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“Ryokou” — the Japanese expression for the word ‘journey’ — is a story about the determination of an Australian athlete, set amongst the backdrop of the Land of the Rising Sun. The series explores Shane Perkins’ journey to re-define his career, whilst taking up the challenge to become a champion rider in the National Keirin Series competition in Japan, 2012/2013.
The documentary has been split into five chapters with one part being released every day this week. This is the final chapter and you can find chapter 1 here, chapter 2 here, chapter 3 here and chapter 4 here.
Here’s what Josh Capelin, co-producer of Ryokou had to say about the final chapter of Ryokou, entitled “Overcome”:
As you will see, all competing athletes, sometimes up to 150 of them, are locked down and live within the confines of the specially constructed velodrome building for the duration of a Keirin session.
Around mid morning on Zenken day, day 1 of 4, a hive of activity echoes around the concrete walls of the mechanics room as rider after rider enters the velodrome. Soon it’s buzzing with amplified sounds of bike chains and wrenches hitting the ground, the hi-speed clicking of camera shutters, the hum of man and bike. Amidst the media circus and the constant coming and going, riders spend time in this room contemplatively assembling their bikes alone. Pieces laid out like lego. The connection between man and machine is far more intimate than other sports. Once complete, bikes and riders would roll gracefully to a checking station where officials would inspect the piece as though it were a weapon. This rigorous process is to make sure the bike meets all the requirements to qualify as an official Keirin racer.
The same buzz hits each racing day thereafter as riders begin their preparation routines. The constant whir of sprints on roller machines mixed with the fervent footsteps of the Japanese media flocking together in packs as they hunt for interviews with superstars of the Keirin is a constant soundtrack. Usually these superstars are easy to spot. It’s the haircuts.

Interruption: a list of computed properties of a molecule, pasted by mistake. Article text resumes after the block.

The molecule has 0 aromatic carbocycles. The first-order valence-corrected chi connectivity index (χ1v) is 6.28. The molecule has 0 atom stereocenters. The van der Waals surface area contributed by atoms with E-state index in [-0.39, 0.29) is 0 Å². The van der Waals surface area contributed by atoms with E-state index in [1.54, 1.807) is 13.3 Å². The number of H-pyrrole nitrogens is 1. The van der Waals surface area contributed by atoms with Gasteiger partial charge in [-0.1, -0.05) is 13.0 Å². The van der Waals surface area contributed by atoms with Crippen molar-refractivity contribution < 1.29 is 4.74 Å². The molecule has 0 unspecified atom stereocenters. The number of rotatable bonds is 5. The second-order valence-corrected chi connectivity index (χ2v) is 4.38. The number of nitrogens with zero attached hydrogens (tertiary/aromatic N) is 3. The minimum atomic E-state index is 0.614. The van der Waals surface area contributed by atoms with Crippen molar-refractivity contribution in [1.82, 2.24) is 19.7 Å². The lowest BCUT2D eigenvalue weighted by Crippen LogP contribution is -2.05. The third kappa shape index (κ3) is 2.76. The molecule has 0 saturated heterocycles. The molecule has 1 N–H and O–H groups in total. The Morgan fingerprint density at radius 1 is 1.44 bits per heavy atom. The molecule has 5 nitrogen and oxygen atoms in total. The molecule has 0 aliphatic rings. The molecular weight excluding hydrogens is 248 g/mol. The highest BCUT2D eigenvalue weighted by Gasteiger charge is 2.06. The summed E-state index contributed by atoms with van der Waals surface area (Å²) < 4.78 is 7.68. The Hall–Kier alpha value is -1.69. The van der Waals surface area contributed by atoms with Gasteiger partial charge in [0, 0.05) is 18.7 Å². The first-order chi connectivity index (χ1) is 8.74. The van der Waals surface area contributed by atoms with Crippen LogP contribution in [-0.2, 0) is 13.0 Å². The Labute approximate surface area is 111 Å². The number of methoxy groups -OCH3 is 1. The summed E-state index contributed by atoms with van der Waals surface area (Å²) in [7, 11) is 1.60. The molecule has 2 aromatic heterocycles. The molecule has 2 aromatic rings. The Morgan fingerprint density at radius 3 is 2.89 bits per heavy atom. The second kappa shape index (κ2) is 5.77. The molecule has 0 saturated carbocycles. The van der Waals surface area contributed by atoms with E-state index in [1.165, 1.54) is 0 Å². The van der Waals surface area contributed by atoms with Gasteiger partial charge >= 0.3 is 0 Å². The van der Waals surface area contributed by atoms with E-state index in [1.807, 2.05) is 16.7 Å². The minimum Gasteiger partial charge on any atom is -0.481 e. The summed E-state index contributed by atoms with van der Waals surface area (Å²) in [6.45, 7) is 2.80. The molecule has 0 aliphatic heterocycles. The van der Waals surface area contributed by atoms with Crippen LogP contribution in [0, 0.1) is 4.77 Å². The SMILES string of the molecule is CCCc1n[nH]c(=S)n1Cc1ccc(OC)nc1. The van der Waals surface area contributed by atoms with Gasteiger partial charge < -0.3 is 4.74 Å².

It’s quite a spectacle. Here you are living with your enemies yet a very civil, relaxed and even joyous camaraderie is omnipotent. Throughout the day riders sleep, watch TV, read stick mags and basically hang out. And each day for 3 days you wait your turn to race. There are 10 – 12 categories of racing with the highest number being the best, and which international riders are not permitted to race in. Shane would typically ride in the second or third highest category, depending on the field. We hope to share additional race footage over the coming weeks.
A race is an eerie event. Crowds flock and push up against fences and corporate looking rooms behind glass windows. Riders are paraded an hour prior to a race, much like horses are, for punters to view their physical shape and make emotional connections. When the starter gun fires, a race begins in silence. And when nine riders go hammer and tong, which sometimes causes one or two to crash and lie motionless on the ground on their way to the finish line, there is silence still at the end, for the fans don’t applaud. It just isn’t a part of this sport.
The riders come off the track, congratulate one another with smiles and token drink gifts. There is no anger. No arguments. They’re just doing they’re job.
Thanks for watching, it’s been a true pleasure and honour to share Shane’s story.
Josh Capelin, Matty Roberts and Davros.